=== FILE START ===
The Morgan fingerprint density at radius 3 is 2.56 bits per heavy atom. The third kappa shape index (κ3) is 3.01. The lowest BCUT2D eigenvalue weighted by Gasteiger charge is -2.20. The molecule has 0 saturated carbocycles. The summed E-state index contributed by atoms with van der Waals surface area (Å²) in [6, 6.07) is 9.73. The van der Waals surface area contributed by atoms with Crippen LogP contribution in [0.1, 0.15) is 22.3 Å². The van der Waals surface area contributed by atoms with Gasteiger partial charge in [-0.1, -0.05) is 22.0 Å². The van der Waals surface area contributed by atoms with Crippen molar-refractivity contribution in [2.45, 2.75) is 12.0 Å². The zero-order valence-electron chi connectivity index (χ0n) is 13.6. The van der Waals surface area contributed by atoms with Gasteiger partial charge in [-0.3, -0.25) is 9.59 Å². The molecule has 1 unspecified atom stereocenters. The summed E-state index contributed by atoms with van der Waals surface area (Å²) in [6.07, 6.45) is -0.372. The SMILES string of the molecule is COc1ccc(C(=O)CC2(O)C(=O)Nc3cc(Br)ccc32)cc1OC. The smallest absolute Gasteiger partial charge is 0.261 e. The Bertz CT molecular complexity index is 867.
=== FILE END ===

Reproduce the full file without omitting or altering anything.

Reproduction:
The Morgan fingerprint density at radius 3 is 2.56 bits per heavy atom. The third kappa shape index (κ3) is 3.01. The lowest BCUT2D eigenvalue weighted by Gasteiger charge is -2.20. The molecule has 0 saturated carbocycles. The summed E-state index contributed by atoms with van der Waals surface area (Å²) in [6, 6.07) is 9.73. The van der Waals surface area contributed by atoms with Crippen LogP contribution in [0.1, 0.15) is 22.3 Å². The van der Waals surface area contributed by atoms with Gasteiger partial charge in [-0.1, -0.05) is 22.0 Å². The van der Waals surface area contributed by atoms with Crippen molar-refractivity contribution in [2.45, 2.75) is 12.0 Å². The zero-order valence-electron chi connectivity index (χ0n) is 13.6. The van der Waals surface area contributed by atoms with Gasteiger partial charge in [-0.3, -0.25) is 9.59 Å². The molecule has 1 unspecified atom stereocenters. The summed E-state index contributed by atoms with van der Waals surface area (Å²) in [6.07, 6.45) is -0.372. The SMILES string of the molecule is COc1ccc(C(=O)CC2(O)C(=O)Nc3cc(Br)ccc32)cc1OC. The smallest absolute Gasteiger partial charge is 0.261 e. The Bertz CT molecular complexity index is 867.